PORTLAND, Ore. — Powell’s Books, closed since Sunday, has laid off the “vast majority” of its employees and is facing an existential threat from the coronavirus outbreak.
“I am doing everything within my power to keep Powell’s alive for the next generation of readers and writers, for the next generation of Portland and Oregon,” CEO and owner Emily Powell wrote to employees Tuesday’s note.
Hundreds of people lost their jobs when the bookstores closed Sunday – Powell’s hasn’t said just how many but the company employed 580 altogether.
In Tuesday’s, note Powell said the landmark bookstore will be closed for at least eight weeks, and possibly much longer. She suggested the closure threatens the bookstore’s future and said workers will not be paid during their layoff.
“We are simply not that kind of business,” wrote Powell, who took over the business from her father, company founder Michael Powell. “We run on duct tape and twine on a daily basis, every day trading funds from one pocket to patch the hole in another.”
Founded in 1971, Powell’s is among Portland’s most popular tourism attractions and a core piece of the city’s identity. Its closure is another signal of the economic catastrophe facing Oregon, which has already cost tens of thousands of jobs and now threatens some of the state’s key institutions.
An an age where Americans increasingly prefer to buy their products online, and have them delivered right to their door, Powell’s remained a destination where people love to shop in person, roaming the aisles and discovering obscure books and new favorites. The company boasts 2 million volumes -- half of them at its flagship City of Books store, which occupies an entire city block downtown.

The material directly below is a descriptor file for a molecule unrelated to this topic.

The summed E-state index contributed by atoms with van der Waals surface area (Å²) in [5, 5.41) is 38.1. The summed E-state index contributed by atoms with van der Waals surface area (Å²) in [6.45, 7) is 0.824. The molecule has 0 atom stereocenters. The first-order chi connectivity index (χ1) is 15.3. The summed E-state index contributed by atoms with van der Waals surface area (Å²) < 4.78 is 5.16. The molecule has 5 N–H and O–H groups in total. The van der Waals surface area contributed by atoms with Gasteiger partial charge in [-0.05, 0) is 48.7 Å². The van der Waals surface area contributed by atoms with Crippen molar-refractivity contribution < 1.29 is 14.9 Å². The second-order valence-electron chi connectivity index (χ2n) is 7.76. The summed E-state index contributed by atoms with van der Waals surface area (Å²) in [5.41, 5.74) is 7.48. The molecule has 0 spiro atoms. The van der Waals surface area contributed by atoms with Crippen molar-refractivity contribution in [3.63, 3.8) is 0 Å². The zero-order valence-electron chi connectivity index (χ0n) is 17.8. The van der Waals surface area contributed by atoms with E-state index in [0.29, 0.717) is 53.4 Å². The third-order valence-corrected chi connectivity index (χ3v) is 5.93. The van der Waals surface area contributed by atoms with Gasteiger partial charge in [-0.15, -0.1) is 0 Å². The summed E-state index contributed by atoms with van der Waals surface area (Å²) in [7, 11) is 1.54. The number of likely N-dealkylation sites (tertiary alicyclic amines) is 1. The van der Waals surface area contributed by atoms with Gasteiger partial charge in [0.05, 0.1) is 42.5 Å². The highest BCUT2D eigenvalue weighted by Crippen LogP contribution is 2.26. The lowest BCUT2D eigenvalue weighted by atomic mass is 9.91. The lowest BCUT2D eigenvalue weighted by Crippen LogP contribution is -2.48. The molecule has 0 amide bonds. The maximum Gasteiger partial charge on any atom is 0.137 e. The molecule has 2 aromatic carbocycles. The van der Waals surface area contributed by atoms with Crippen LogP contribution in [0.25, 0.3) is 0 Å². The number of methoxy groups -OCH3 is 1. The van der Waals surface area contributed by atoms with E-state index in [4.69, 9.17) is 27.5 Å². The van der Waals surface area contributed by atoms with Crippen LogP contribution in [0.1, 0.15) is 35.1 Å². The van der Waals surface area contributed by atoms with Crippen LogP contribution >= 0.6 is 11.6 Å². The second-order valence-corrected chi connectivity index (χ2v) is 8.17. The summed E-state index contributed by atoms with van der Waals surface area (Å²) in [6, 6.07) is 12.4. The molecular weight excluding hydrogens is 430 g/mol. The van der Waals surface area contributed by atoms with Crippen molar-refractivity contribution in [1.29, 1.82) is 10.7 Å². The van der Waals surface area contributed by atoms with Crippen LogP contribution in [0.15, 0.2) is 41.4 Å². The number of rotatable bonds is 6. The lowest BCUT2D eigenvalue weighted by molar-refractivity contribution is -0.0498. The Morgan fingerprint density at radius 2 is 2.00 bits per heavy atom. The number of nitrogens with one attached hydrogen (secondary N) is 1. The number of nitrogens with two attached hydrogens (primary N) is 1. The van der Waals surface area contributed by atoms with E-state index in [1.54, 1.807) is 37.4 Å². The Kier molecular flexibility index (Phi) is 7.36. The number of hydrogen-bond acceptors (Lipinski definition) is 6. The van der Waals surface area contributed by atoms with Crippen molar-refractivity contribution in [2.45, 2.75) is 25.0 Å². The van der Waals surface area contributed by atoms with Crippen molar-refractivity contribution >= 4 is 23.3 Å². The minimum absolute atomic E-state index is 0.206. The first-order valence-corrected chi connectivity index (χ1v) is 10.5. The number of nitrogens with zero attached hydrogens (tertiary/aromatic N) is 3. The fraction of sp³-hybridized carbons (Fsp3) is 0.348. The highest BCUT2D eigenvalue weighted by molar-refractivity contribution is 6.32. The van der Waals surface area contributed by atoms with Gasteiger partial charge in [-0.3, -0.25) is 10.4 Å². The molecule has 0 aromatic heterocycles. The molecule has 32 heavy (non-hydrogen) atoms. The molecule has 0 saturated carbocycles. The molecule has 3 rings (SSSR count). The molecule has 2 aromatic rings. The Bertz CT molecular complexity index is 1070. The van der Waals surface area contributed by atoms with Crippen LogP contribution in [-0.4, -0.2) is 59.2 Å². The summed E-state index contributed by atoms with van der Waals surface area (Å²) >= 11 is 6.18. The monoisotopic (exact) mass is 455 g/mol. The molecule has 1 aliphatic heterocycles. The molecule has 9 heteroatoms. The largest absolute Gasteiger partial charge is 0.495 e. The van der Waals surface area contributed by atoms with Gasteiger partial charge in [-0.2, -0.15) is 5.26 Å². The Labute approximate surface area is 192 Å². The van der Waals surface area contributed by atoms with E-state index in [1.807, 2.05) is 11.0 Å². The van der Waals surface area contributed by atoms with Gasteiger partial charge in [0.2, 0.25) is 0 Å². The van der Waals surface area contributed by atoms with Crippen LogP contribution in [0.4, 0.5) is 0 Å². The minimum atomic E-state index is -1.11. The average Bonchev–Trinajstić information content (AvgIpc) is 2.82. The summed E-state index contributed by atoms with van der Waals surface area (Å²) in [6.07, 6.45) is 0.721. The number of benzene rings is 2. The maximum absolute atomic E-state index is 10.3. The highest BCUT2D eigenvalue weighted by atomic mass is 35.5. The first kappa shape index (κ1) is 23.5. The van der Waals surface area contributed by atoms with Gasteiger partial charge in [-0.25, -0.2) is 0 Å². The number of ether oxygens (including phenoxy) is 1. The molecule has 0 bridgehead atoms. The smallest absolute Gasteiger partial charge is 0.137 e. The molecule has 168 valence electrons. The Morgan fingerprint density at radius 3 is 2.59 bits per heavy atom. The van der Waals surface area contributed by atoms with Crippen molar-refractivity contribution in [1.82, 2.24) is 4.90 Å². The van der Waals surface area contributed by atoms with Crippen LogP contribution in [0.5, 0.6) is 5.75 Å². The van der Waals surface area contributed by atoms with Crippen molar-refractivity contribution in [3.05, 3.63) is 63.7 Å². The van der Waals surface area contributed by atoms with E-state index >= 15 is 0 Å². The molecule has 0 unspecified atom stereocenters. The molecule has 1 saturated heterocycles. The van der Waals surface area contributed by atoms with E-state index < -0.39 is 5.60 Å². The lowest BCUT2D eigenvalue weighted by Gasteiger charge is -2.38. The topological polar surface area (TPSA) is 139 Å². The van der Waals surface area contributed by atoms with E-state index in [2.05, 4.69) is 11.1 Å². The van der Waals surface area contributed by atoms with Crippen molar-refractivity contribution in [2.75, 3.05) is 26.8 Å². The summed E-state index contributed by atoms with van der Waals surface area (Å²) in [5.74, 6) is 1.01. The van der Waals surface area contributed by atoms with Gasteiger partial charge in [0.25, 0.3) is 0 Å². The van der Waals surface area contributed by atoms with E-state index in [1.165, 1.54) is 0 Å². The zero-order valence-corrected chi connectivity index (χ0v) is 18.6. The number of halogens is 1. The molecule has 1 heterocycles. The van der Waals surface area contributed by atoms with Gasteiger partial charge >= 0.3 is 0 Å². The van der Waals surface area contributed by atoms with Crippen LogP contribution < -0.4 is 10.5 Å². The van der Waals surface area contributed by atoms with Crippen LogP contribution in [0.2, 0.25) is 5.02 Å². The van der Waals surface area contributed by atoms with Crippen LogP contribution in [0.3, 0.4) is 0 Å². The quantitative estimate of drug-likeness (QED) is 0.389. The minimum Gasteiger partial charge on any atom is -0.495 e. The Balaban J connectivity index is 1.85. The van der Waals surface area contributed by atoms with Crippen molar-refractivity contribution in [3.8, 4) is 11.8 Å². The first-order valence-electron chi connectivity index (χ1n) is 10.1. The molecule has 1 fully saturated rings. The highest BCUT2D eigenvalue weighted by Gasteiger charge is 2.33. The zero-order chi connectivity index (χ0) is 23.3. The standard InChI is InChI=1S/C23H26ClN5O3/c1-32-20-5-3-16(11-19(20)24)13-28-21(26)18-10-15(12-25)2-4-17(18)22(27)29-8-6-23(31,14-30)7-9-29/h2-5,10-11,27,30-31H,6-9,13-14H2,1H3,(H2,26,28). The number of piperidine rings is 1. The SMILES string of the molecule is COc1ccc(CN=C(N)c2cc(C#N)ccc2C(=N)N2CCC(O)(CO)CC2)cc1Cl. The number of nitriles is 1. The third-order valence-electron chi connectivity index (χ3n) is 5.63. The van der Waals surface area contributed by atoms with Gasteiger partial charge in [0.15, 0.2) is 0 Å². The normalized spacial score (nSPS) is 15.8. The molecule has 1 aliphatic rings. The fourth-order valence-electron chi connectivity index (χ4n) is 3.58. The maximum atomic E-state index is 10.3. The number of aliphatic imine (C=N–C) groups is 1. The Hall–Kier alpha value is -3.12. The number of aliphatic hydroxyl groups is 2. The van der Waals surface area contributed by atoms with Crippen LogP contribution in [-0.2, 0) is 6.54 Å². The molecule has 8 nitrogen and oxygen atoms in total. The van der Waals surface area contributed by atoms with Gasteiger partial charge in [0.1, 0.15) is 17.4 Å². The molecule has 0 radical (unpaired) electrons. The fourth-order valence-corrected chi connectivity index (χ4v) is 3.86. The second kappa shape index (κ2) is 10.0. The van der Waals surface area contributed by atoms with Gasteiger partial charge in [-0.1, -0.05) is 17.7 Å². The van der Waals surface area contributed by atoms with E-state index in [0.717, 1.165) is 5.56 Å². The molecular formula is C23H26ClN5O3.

On Monday, Oregon Gov. Kate Brown ordered all restaurants and bars to close to prevent spread of the coronavirus, except for those that choose to offer takeout or delivery service. That threw many – perhaps most – of the 155,000 Oregonians employed by those businesses out of work.
On Tuesday, whimsical restaurant and hotel chain McMenamins said it will lay off “almost everyone” – 3,000 employees altogether – and shut down nearly all operations in Oregon and Washington.
“Our economy has already been hit, and hard,” Elana Pirtle-Guiney, Brown’s legislative director, said at a hearing in Salem Wednesday. The governor and legislature are considering an array of steps to aid businesses and workers; Oregon business associations want tax breaks and postponement of new taxes to help them weather the outbreak.
Powell’s continues to sell books online through its website. ILWU Local 5, which represents about 400 Powell’s workers, said it is “gravely disappointed” by the company’s response to the crisis.
“Over the last 49 years, Powell’s and the Powell family have made millions of dollars through the hard work of booksellers and the good will of the community,” the union said in a statement Wednesday. “To not go above and beyond for those who made Powell’s successful is an injury of the greatest degree.”
The union has established a Powell’s worker relief fund on its webpage.
In Tuesday’s note, Emily Powell said the path ahead for her company “is dark and scary.”
“I have always described Powell’s as resilient: lumbering sometimes, full of quirks and personality, but always resilient,” she wrote. “We are having that resilience tested as never before.”
This article was originally published by The Oregonian, one of more than a dozen news organizations throughout the state sharing their coverage of the novel coronavirus outbreak to help inform Oregonians about this evolving heath issue.